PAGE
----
SQUAMOUS CELL CARCINOMA
(original graphic by marvistavet.com)
The squamous cell carcinoma is often one of the most heart-breaking tumors any living thing can develop. The tumor is rapidly invasive locally but does not spread in the way we usually think of a cancer spreading until late in its course. This would seem to be a positive aspect lending itself to potential surgical removal and cure but unfortunately, this is usually not the case. The tumor tends to arise in locations where surgery is challenging or where the tumor is not detectable until surgery is not possible.
Before reviewing some of the more classical presentations of this tumor, let us address what squamous cells are. Our bodies must interface with the outside world in several areas: our skin, our mouth and nose, our entire gastrointestinal tract, respiratory tract and even urinary and reproductive tracts. All these areas are accessible from the outside world if not directly like the skin, then via some sort of opening like the urinary or GI tract. The cells that line these are areas are called “epithelial cells” and then can take many shapes depending on if their job is to protect us from the environment (skin), absorb material from the environment (GI tract), or perform some other sort of job (respiratory tract.) Epithelial cells also line our body cavities, the outside of our organs and blood vessels, forming a thin casing.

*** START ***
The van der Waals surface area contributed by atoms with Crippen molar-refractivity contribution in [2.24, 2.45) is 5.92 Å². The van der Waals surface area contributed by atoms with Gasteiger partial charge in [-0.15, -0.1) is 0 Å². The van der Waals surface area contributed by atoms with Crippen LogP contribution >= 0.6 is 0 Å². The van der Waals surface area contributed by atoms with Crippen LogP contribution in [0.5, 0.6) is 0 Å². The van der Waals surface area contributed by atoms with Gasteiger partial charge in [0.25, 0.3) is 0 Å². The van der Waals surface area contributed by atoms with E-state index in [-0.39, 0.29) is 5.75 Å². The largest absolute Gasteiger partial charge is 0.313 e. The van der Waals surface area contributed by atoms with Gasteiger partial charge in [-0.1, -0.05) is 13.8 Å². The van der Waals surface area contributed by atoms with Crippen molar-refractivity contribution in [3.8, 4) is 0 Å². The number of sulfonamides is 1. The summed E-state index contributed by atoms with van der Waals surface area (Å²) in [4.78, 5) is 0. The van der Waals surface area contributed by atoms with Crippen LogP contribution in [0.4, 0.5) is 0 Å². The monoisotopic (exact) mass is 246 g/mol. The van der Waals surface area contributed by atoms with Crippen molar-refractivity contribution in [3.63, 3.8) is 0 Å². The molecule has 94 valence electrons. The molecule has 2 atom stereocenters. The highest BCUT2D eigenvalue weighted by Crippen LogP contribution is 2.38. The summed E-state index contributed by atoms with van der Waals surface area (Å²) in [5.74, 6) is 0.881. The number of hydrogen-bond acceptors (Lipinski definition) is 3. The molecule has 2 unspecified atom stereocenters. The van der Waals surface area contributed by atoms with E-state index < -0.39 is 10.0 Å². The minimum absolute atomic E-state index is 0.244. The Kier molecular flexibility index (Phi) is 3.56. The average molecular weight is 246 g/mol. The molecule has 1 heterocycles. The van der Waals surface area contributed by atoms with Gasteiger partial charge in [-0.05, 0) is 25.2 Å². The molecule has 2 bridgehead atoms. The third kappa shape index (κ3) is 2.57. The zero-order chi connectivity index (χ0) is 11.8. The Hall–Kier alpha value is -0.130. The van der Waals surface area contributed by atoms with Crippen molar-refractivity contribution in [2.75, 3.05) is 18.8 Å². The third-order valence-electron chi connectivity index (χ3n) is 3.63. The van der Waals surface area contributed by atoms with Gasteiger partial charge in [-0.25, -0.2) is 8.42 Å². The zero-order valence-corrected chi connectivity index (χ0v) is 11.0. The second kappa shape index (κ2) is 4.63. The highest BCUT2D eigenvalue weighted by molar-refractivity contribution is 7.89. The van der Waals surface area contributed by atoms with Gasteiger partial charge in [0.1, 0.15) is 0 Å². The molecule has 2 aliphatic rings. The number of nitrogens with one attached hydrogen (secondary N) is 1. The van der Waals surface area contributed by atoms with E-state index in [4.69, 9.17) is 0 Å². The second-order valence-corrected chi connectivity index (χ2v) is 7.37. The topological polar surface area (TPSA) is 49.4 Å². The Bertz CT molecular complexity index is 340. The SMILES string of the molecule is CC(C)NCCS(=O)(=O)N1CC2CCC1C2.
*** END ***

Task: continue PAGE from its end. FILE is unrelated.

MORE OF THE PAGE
“Squamous” epithelial cells are flat plate-like cells which form layers, a sort of a microscopic armor against the wear and tear that comes from interfacing with the environment. The squamous cells make up the outer layer of the skin, nose, and mouth.
The squamous cell carcinoma (sometimes called simply a “squame”) arises when the body’s squamous cells become tumorous. Some classical presentations include:
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